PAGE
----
Among all those techno goodies like lane departure warning and automatic braking, some are actually capable of helping a driver in ways they cannot help themselves. Ford’s Pedestrian Detection system, for example, aims to help you see in the dark. Well, see pedestrians at night anyway.
Effectively, what we have here is a way to use on-board sensors that are already in place to do other things like look for, sense, and react to wandering pedestrians. In some ways, this strikes me as a good thing.
There are a ton of news stories out there about pedestrians too distracted by their smartphones, wandering obliviously into traffic and getting wham-o-ed into The Great Beyond.
Ford goes into great detail why, in the dark especially, this is not only difficult for even the most attentive drivers to counter, but also plays on the inherent fears built into our primitive brains. Ford says “night fears rooted in our pre-historic past cause stress behind the wheel,” and a new poll shows most people “worry about night blindness and many fear hitting pedestrians.”
And all of that makes sense, especially from a psycho-anthropological standpoint. And that’s Ford’s nice way of saying, “the stuff that scared the jeepers out of our Troglodytic ancestors still scares us.” So, yeah, fear handed down from cavemen causes stress on the road, and so does that Neanderthal in front of me who’s texting and driving at the same time. But that’s an opinion best left for another time.
Ford also points out how nighttime traffic accidents with pedestrians can be almost twice as likely to lead to a fatality. That is, statistically speaking, a pretty big jump. Ergo, it’s a jump worth paying attention to and trying to minimize. Ford surveyed thousands of drivers across Europe (this was a Ford of Europe study) and they found 81 percent admit to being scared on the roads at night. That’s both an impressive number and also noteworthy, considering what it takes to get a driver’s license in Germany. Getting a driver’s license in Germany is on par with getting a pilot’s license here in America. So they train and test the be-jeebers out of you, and “I am scared of driving on the road” is never an acceptable answer on the driver’s education test.
Ford goes on to say that more than half of the survey respondents say poor night vision is a source of stress, and more than a third worry they might be involved in an accident. Worries that they may mow down a pedestrian were mentioned by one in five drivers surveyed.
So, what can a car company do to help?
If you’re Ford, you come up with improved Pedestrian Detection technology that works at night for the first time. After coming up with prototypes, Ford’s development team worked at night, sending life-sized dummies into the path of vehicles on closed tracks. And, c’mon, how much fun was that job? You’re out at the test track at night, you and a bunch of your engineer buddies. Along comes Heinrich, the macho factory test driver, and then you and your engineer buddies go, “Eins! Zwei! Drei!! Los gehts wieder, Dummy!!”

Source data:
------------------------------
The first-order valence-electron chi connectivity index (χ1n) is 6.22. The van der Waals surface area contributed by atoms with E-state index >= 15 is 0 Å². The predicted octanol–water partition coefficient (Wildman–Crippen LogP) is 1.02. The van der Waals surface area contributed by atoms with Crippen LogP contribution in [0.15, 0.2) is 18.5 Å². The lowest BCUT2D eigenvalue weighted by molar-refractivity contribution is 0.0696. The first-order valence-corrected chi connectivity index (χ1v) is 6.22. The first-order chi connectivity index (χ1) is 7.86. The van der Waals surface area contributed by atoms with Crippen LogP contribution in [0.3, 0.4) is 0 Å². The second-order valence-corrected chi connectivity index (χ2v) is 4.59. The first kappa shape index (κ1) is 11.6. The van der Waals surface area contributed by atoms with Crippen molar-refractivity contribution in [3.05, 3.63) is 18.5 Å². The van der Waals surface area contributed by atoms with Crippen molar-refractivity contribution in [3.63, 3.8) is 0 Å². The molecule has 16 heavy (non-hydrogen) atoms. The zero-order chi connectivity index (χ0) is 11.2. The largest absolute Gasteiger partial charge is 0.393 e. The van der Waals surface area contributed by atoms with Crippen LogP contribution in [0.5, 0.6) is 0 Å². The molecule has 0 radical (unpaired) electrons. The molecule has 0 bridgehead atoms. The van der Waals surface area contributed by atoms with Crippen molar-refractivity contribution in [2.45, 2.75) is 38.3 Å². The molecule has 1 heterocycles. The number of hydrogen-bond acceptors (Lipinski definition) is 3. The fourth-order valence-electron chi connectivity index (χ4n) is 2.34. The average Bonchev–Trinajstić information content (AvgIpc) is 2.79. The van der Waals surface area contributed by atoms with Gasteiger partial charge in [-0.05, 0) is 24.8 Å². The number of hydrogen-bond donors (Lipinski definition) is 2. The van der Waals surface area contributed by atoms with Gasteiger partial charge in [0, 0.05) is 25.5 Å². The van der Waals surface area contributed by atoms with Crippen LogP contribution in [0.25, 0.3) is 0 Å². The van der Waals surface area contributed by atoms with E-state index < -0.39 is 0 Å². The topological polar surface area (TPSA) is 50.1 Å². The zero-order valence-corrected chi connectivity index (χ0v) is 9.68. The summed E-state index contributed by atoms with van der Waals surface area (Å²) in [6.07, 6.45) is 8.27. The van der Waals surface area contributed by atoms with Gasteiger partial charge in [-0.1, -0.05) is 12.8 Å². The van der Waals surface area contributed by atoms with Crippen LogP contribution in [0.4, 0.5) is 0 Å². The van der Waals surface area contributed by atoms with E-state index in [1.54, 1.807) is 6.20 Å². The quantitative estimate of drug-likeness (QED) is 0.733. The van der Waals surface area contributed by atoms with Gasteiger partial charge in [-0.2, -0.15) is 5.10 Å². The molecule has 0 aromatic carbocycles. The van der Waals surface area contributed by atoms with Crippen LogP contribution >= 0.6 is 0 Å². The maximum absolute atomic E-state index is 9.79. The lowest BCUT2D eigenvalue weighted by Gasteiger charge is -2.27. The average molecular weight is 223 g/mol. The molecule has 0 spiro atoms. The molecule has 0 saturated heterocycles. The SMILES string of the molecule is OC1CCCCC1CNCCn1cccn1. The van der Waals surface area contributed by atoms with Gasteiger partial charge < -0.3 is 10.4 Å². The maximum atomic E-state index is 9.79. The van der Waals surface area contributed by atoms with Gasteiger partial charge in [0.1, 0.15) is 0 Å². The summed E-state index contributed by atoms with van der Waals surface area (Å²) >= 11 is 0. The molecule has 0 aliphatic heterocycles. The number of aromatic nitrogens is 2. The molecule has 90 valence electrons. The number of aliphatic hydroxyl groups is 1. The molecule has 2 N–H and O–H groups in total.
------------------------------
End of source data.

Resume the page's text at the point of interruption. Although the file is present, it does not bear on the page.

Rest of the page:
And they pay you to do this? Sign me up.
Anyway, by the end of all this fun and dummy ballistics, Ford is able to, for the first time, introduce new technology that detects pedestrians at night. The system automatically applies the brakes if the driver does not respond to initial warnings.
“We know some drivers find hitting the road at night a stressful experience. Especially driving in towns and cities, pedestrians – sometimes distracted by mobiles – can without warning step into the road, leaving even alert drivers very little time to avoid an accident,” said Gregor Allexi, Active Safety Engineer, Ford of Europe.
And how much do you want to bet that with a name like Gregor Allexi, that guy was in charge airborne dummy deployment?
Advanced Detection Technology
The Pedestrian Detection system processes information from a bumper mounted radar pinger, as well as a windshield mounted camera. Contained within Ford’s on-board computer is a database of “pedestrian shapes” so the car can tell the difference between people and objects, such as trees and road signs. The camera is firing off at 30 “snapshots” a second (which is a TV camera frame rate). This video feed and viewing angle enables the system to distinguish pedestrians, even in low-light conditions, illuminated only by the headlights.
If the system detects a pedestrian before the driver, it first provides audible and visual warnings. Should you be a complete chowderhead and fail to respond, the system automatically hits the brakes for you. Ford will roll out this advanced pedestrian detection technology later this year, when it is introduced on the next generation Fiesta in Europe. In North America, the new technology will debut first on the 2018 Ford Mustang and F-150.
For tips when it comes to nighttime driving, we recommend this advice from the National Safety Council.
Tony Borroz has spent his entire life racing antique and sports cars. He means well, even if he has a bias towards lighter, agile cars rather than big engine muscle cars or family sedans.